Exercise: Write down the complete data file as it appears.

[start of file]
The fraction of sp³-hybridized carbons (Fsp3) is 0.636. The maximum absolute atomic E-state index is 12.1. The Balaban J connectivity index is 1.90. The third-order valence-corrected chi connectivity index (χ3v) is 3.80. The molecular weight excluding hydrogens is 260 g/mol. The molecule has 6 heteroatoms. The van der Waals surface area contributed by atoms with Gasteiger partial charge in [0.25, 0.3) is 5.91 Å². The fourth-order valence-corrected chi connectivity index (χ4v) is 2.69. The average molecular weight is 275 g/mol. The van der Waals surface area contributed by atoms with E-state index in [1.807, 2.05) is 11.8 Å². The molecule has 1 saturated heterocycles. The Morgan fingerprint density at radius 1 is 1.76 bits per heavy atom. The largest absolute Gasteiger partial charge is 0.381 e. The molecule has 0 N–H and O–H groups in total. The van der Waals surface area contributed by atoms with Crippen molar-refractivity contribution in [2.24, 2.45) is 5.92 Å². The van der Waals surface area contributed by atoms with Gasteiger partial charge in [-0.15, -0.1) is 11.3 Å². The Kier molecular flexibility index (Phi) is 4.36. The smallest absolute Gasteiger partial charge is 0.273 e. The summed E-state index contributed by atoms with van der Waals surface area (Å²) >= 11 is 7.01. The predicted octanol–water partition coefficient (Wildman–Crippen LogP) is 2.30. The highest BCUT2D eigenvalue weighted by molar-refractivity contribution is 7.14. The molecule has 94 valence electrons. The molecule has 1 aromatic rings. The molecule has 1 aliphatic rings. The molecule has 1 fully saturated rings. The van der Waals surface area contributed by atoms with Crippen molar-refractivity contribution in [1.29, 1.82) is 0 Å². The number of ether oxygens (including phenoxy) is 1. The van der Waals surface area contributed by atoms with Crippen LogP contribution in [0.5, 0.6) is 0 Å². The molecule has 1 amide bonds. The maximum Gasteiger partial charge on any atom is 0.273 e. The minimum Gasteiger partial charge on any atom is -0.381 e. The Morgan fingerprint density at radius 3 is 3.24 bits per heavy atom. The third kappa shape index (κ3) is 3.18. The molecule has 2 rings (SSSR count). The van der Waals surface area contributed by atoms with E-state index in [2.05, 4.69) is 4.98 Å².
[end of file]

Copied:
The fraction of sp³-hybridized carbons (Fsp3) is 0.636. The maximum absolute atomic E-state index is 12.1. The Balaban J connectivity index is 1.90. The third-order valence-corrected chi connectivity index (χ3v) is 3.80. The molecular weight excluding hydrogens is 260 g/mol. The molecule has 6 heteroatoms. The van der Waals surface area contributed by atoms with Gasteiger partial charge in [0.25, 0.3) is 5.91 Å². The fourth-order valence-corrected chi connectivity index (χ4v) is 2.69. The average molecular weight is 275 g/mol. The van der Waals surface area contributed by atoms with E-state index in [1.807, 2.05) is 11.8 Å². The molecule has 1 saturated heterocycles. The Morgan fingerprint density at radius 1 is 1.76 bits per heavy atom. The largest absolute Gasteiger partial charge is 0.381 e. The molecule has 0 N–H and O–H groups in total. The van der Waals surface area contributed by atoms with Crippen molar-refractivity contribution in [2.24, 2.45) is 5.92 Å². The van der Waals surface area contributed by atoms with Gasteiger partial charge in [-0.15, -0.1) is 11.3 Å². The Kier molecular flexibility index (Phi) is 4.36. The smallest absolute Gasteiger partial charge is 0.273 e. The summed E-state index contributed by atoms with van der Waals surface area (Å²) >= 11 is 7.01. The predicted octanol–water partition coefficient (Wildman–Crippen LogP) is 2.30. The highest BCUT2D eigenvalue weighted by molar-refractivity contribution is 7.14. The molecule has 94 valence electrons. The molecule has 1 aromatic rings. The molecule has 1 aliphatic rings. The molecule has 1 fully saturated rings. The van der Waals surface area contributed by atoms with Crippen molar-refractivity contribution in [1.29, 1.82) is 0 Å². The number of ether oxygens (including phenoxy) is 1. The van der Waals surface area contributed by atoms with Crippen LogP contribution in [0.5, 0.6) is 0 Å². The molecule has 1 amide bonds. The maximum Gasteiger partial charge on any atom is 0.273 e. The minimum Gasteiger partial charge on any atom is -0.381 e. The Morgan fingerprint density at radius 3 is 3.24 bits per heavy atom. The third kappa shape index (κ3) is 3.18. The molecule has 2 rings (SSSR count). The van der Waals surface area contributed by atoms with E-state index in [2.05, 4.69) is 4.98 Å².